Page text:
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On an August morning in 2008, Tony Wyss-Coray sat in a conference room at the Veterans Affairs hospital in Palo Alto, California, waiting for his lab’s weekly meeting to begin. Wyss-Coray, a professor of neurology at Stanford University, was leading a young group of researchers who studied aging and neurodegeneration. As a rule, the gatherings were forgettable affairs – the incremental nature of scientific progress does not lend itself to big surprises. But a lab member scheduled to speak that day had taken on a radical project, and he had new results to share.
Saul Villeda, an ebullient PhD student with slick black hair and a goatee, had spent the past year engrossed in research that called to mind the speculative medical science of the middle ages. He was investigating whether the old and frail could be rejuvenated by infusions of blood from the young. The hypothesis was not as absurd as it might sound.
Villeda had conducted pilot studies with pairs of surgically conjoined mice that shared a blood supply for several weeks. Young mice received blood from older mice, and old mice received blood from younger ones. Villeda wanted to see the effect on their brains. Neurons in ageing brains lose their connections and start to die off; ultimately, the brain shrinks and becomes less effective. A region called the hippocampus, crucial for memory and learning, is one of the first to deteriorate with age, causing people’s memories and thought processes to falter.
Villeda’s work took skill. A mouse brain is the size of a peanut. To remove one for inspection is not difficult, but Villeda then had to cut each brain into wafers 1/25th of a millimetre thick using a cryomicrotome, a machine that resembles a benchtop deli slicer. Villeda took multiple slivers from about 40 mice and then stained them with a dye that binds to newborn neurons. Under a microscope the baby brain cells stand out like little brown trees.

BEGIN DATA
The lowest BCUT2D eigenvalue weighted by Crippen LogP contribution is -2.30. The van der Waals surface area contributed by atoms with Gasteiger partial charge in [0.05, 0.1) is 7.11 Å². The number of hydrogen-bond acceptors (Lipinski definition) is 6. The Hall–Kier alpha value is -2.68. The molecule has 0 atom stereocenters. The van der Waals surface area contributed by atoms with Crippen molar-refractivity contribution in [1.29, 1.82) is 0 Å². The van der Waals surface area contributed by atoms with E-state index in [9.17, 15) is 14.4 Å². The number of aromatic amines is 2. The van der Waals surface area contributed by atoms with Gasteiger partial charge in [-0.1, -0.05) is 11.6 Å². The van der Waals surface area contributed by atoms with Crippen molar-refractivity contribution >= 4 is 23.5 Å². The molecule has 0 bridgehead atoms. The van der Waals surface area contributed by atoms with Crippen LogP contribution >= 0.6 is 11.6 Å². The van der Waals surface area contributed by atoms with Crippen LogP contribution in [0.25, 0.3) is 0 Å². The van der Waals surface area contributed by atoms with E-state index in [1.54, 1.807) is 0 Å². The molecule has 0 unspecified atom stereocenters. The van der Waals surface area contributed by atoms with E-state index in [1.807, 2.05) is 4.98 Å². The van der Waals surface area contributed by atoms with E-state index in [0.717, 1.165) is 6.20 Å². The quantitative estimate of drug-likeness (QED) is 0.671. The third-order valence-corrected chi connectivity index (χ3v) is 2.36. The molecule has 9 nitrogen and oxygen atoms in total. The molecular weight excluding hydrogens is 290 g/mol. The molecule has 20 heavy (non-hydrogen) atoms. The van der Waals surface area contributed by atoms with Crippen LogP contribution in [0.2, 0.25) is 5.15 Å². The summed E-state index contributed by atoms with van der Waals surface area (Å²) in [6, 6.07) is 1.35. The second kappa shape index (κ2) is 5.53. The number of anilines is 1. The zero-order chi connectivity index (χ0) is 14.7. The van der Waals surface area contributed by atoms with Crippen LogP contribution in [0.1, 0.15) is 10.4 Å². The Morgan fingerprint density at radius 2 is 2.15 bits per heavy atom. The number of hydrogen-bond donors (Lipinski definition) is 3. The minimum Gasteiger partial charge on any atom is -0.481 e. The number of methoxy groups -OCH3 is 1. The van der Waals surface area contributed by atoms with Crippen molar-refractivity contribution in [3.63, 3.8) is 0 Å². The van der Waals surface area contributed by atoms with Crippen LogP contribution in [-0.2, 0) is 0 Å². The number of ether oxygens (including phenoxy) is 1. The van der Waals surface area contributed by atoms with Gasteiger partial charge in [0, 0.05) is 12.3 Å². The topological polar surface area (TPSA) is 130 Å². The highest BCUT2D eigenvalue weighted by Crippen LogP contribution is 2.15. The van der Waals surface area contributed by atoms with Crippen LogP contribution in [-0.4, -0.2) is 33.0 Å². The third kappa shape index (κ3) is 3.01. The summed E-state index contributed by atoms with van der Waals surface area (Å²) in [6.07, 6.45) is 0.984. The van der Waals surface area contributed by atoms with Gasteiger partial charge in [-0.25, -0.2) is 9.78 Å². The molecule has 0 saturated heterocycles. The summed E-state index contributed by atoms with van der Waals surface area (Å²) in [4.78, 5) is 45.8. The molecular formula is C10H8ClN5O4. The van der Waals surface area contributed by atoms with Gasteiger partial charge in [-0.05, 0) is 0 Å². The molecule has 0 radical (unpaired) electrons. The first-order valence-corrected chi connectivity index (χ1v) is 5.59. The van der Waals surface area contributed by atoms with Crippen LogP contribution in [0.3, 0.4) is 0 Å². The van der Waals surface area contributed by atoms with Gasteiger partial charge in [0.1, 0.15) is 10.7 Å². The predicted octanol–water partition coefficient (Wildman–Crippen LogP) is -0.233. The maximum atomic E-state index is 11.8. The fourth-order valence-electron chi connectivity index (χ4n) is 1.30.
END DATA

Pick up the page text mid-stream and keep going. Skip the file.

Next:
The day before the lab meeting, Villeda and his colleague Kurt Lucin arrived early for work. With a small paintbrush, Villeda swept each brain slice, one after another, onto a microscope slide, and counted the tiny brown tree shapes. It took hours: he had about 200 slivers to inspect, from old and young mice. After totting up the newborn neurons in each section, he tapped the number into a statistics program. He finished after 10pm.
Though it was late, Villeda made Lucin stay with him to crunch the numbers. “It had been such a long experiment. I thought, if it doesn’t work, he’s here. We can go and grab a drink,” Villeda told me recently. He clicked a button on the screen marked “analyse”. The statistics program took all the data and calculated the average number of newborn neurons in the brains of each group of mice. A moment later, bar charts popped up on the screen.
Villeda got three hours’ sleep that night. The next morning, he stood up at the lab meeting and revealed to his colleagues what young blood did to the aging brain. “There was a palpable electricity in the room,” Wyss-Coray recalled. “I remember seeing the images for the first time and saying, ‘Wow.’” Old mice that received young blood experienced a burst of brain cell growth in the hippocampus. They had three to four times as many newborn neurons as their counterparts. But that was not all: old blood had the opposite effect on the brains of young mice, stalling the birth of new neurons and leaving them looking old before their time.
The other scientists in the room were stunned. Some were skeptical. Could it be real? “This could be big,” said Wyss-Coray. “If an old mouse starts to make more neurons when you give it young blood? That is amazing.”
Since that meeting seven years ago, research on this topic has moved on dramatically. It has led some to speculate that in young blood might lie an antidote to the ravages of old age. But the apparent rejuvenating properties of young blood must be treated with healthy scepticism. The hopes they raise rest solely on mouse studies. No beneficial effects have ever been proven in humans. Then again, no one has ever looked.
That is about to change. In October 2014, Wyss-Coray launched the first human trial of young blood. At Stanford School of Medicine, infusions of blood plasma from young people are being given to older people with Alzheimer’s disease. The results are expected at the end of the year. It is the greatest test yet for the medical potential of young blood.
For the rest of this lengthy, fascinating and seriously creepy article, use this link: http://www.theguardian.com/science/2015/aug/04/can-we-reverse-ageing-process-young-blood-older-people?CMP=share_btn_fb